Janet Sun on Her 25 Years of SHARE
Reg Harbeck talks with Janet Sun about how she got involved in SHARE, from volunteering to serving as board president
By Reg Harbeck10/01/2020
Janet Sun: Wow. That's a lot of things, Reg, so—
Reg: Oh, and how did you end up being Tigger? All right. Go.
Janet: So go. So we'll go back to the beginning. How did I begin my career working on computers? And the credit for that actually goes to my dad, who, when I was in college, and I didn't really know what I wanted to do, he said, well, go learn something that you can go get a job doing. How about computers? And I said hmm, that's interesting so I started looking into it. I initially started taking computer programming classes in the evening at UCLA, where I was going to school at the time. They offered computer programming and other computer related classes in the evening for free through the computer club, and I got involved with the computer club also as a result of that. I liked it so much; I enjoyed it so much that I started actually taking the programs in the computer science program at UCLA. So that's how I got started and UCLA had, and at the time, there weren't mainframe and nonmainframe computers. There was only one kind of computer, which is what we now refer to as the mainframe.
So I started working on that computer, even when I was in college and then when I left college, I went out and got a job. I started at the bottom of the totem pole as a programmer associate or associate-assistant programmer or something like that – I don't know, and I basically worked my way up. I started out in an applications area working with aerospace engineers and working with FORTRAN programs, moved into systems programming and I did that for quite a long time, learned a lot of things there. Then I eventually took the plunge into the vendor world and I went to work for Mainstar Software, started over there and then Mainstar was bought by Rocket. I worked there for a long time and then I worked at BMC for awhile but all along, I've always worked on the mainframe platform. I've always been an advocate and supporter of the mainframe. For somebody that's never worked at IBM and I have never worked at IBM, I used to joke that I would bleed blue because I was such an IBM supporter.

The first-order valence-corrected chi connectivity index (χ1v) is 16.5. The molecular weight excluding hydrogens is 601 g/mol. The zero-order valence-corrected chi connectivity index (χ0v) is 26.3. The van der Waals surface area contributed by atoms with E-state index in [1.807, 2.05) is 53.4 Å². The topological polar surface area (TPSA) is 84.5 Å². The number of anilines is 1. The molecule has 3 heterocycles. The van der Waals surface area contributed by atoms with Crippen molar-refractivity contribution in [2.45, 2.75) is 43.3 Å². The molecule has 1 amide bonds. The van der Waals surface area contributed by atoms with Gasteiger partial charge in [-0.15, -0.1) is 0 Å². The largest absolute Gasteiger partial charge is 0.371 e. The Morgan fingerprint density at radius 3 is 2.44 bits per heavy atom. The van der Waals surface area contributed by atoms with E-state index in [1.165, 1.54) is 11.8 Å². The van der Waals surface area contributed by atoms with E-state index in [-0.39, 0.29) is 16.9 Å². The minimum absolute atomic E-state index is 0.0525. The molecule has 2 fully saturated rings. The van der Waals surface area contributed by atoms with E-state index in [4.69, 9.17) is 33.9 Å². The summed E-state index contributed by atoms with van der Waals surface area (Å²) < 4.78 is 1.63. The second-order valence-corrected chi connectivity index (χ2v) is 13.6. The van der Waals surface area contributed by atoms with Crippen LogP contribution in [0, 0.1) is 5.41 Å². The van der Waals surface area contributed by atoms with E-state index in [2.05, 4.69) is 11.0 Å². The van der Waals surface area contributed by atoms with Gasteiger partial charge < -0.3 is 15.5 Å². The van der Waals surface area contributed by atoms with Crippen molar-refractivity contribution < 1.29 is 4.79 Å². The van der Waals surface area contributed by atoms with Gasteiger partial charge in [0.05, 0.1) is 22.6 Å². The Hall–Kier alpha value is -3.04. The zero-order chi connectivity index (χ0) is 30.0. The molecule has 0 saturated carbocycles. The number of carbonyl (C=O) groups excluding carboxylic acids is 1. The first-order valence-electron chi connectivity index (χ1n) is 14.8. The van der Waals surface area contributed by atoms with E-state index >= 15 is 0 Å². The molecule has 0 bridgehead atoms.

While I was at Northrop, which was my aerospace years, occasionally I got the opportunity to attend a SHARE conference when it was local. Even a few times, I got to travel to go to a SHARE conference but I didn't attend regularly. In my next job after that when I was still in systems programming, I didn't get to attend SHARE regularly but for awhile I got to go more often than not. When I first started going to SHARE, I never knew that other people volunteered for SHARE. I didn't know what made SHARE tick or how it was run. I didn't understand or have any knowledge or awareness that it was a volunteer run organization and I never knew that they needed more people to volunteer to do things. It wasn't until I got involved and I got involved in several projects. I was involved in the MVS SCP project, MVS Storage project and the Performance project because as a systems programmer I did all those. I kind of dabbled in JES a little bit, but not a lot over there but when I was in—I found from one of the—from the project manager who was in the MVS Storage project, I learned that they want volunteers. I was actually offered a ribbon and I believe that next year will be my 25th year as a volunteer for SHARE.